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Florida Medical Records Laws

American medical records are considered highly sensitive and protected. They are available only to those who need to know and/or have been given consent. Federal laws govern the privacy protection of medical records, along with some state laws. Florida medical records laws lay out a patient's right to keep sensitive medical records confidential, including records of abortions and veneral disease. A Florida patient generally must given written consent to the release of medical records. Florida physicians, meanwhile, must report cases of tuberculosis and STDs to the state Departmen of Health.

The following table highlights the basics of Florida medical records laws. See Can Doctors Ever Give My Personal Medical Information to Others Without My Permission? for more general information.

Who Has Access to Records? Patient or his/her legal representative or health care provider except for psychological or psychiatric records which may be provided as a report instead of copies of records (§456.057); patient's guardian, curator, or personal representative, anyone authorized in writing (§395.3025)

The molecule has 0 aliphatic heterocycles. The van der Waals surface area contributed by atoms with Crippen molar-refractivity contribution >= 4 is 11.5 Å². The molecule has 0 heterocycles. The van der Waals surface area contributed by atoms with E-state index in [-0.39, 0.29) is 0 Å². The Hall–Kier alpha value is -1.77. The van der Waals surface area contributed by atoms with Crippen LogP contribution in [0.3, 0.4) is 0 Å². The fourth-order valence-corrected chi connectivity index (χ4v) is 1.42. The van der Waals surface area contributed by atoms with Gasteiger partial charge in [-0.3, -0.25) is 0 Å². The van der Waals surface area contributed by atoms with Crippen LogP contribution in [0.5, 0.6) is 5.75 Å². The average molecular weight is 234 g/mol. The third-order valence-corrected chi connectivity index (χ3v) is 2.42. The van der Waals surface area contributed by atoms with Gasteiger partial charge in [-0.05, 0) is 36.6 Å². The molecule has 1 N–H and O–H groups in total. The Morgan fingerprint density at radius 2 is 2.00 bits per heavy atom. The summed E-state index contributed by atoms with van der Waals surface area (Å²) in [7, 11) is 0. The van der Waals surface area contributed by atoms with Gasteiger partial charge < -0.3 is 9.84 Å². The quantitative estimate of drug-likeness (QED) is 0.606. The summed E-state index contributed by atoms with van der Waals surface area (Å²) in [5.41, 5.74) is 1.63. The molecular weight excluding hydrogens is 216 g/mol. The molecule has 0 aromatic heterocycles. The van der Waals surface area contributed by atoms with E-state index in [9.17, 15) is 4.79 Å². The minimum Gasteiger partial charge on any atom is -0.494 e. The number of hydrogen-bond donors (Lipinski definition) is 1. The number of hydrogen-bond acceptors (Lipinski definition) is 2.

What Privileges Apply to Medical Records? Psychotherapist-patient (§456.059)
Mandatory Reporting Requirements Physicians must report cases of tuberculosis and STDs to Dept. of Health (§384.25, §392.53)
Patient Consent and Waiver Medical records not disclosed unless patient gives written authorizations exceptions to the written authorization as provided in (§456.057)
Insurance Companies -
Provisions Related to HIV/AIDS Confidential with exceptions to nondisclosure as provided in §381.004 (3)(e)

Note: State laws are constantly changing -- contact a Florida health care attorney or conduct your own legal research to verify the state law(s) you are researching.

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